i’ve heard conflicting reports about the benefits of ethanol and methanol and i just read something (though i can’t remember where, maybe the times?) about the impact on global food production. what about hydrogen? aren’t they using that with some success in CA? its not my area of expertise, but i think Jenkins is saying that increased domestic extraction would have no impact on the price of oil (which makes sense, since its a commodity) and could actually weaken whatever little bit of leverage we have over OPEC and other major oil exporters.
      like you i look forward to the (hopefully near-) future when our cars are burning something other than oil, but i tend to agree with Jenkins that drilling in Alaska in an effort to get cheaper gas at the pump is short-sighted and would probably be ineffective.

    • Carney

      I am fascinated by the prospect of having vehicles run on natural gas or propane and have wondered what it would take to make it viable and more widespread.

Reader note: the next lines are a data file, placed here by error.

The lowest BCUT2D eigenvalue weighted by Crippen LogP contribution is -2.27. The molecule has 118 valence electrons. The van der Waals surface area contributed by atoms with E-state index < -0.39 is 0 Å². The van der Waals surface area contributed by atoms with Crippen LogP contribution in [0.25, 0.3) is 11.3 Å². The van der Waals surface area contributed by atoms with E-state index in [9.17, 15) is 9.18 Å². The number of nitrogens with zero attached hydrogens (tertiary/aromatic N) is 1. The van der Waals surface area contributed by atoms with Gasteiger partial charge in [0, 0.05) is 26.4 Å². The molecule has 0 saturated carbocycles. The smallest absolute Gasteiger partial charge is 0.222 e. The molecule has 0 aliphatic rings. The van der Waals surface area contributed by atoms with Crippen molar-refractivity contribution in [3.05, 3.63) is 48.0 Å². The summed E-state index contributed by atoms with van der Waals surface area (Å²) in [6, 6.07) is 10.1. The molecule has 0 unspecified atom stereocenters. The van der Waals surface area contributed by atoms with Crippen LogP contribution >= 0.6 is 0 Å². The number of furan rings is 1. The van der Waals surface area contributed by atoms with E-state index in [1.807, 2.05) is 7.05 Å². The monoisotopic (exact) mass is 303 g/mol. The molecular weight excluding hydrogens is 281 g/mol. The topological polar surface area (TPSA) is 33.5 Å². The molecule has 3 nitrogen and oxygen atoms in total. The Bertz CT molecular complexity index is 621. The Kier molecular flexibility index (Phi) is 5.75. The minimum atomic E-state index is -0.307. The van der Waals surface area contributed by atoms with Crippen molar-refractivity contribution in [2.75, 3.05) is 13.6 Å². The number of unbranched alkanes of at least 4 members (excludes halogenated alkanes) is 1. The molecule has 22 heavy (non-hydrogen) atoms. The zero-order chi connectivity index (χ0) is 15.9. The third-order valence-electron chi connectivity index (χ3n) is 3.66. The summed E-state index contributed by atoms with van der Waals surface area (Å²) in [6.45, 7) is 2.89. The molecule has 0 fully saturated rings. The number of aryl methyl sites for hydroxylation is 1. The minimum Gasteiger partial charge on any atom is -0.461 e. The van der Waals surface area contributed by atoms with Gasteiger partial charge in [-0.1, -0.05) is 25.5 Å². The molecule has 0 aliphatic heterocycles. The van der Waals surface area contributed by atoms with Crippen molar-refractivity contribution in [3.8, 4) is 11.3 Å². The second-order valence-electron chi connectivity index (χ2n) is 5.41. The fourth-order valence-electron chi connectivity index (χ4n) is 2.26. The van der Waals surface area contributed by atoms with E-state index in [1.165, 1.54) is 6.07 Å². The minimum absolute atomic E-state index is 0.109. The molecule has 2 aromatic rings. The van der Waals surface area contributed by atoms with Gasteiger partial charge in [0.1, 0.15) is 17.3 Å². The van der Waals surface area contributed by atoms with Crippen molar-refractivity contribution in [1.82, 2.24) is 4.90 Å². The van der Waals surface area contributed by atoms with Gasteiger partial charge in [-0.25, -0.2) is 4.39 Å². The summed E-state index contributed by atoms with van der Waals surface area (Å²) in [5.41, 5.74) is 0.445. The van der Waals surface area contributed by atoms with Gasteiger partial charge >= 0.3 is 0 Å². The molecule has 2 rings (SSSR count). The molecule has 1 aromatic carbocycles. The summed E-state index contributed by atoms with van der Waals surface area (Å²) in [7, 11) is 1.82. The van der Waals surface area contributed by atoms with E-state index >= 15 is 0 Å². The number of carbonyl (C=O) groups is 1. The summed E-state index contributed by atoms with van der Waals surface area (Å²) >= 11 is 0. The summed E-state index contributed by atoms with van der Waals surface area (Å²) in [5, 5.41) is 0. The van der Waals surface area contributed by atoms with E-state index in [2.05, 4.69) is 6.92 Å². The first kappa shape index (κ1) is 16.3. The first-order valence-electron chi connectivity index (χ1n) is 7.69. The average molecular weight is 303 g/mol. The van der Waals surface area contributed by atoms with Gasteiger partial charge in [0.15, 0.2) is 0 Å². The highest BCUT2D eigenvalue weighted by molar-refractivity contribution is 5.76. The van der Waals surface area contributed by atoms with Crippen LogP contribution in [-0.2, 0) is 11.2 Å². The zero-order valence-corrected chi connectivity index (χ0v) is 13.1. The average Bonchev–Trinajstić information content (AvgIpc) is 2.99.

It would take a lot more effort than is worthwhile. In order to be useful as vehicle fuel, gases such as natural gas (methane), ethane, propane, and butane require energetically expensive cryogenic refrigeration, or compression to a point that can burst a fuel tank, requiring tanks that to be extra strong are very heavy (thus energy-wasting dead weight) and in simple shapes like spheres or domed cylinders (thus eating up passenger or cargo space).

      A “bi fuel” compressed natural gas / gasoline vehicle requires at least two separate fuel tanks, only one of which is being tapped at any time, making the other dead weight, requiring the driver to track not one but two fuel gauges, etc. Most also require stop, shutdown, and a switch-throw to use the other fuel.

      By contrast, it’s very cheap and easy to turn methane into methanol. Methanol, like other alcohols (ethanol, propanol, butanol) is a liquid at normal temperature and pressure, making it much cheaper, safer, and easier to transport, store, fuel up with, and use in an engine than methane (natural gas), ethane, propane, or butane. Better yet, a fully flex fueled vehicle can also use gasoline as a fallback if alcohol fuel is unavailable, and mix that gasoline with alcohol in any ratio in the same fuel tank, an ordinary irregularly shaped fuel tank that stays out of the way by filling the space between the inner and outer surfaces of the car, conveniently leaving plenty of cargo and passenger space.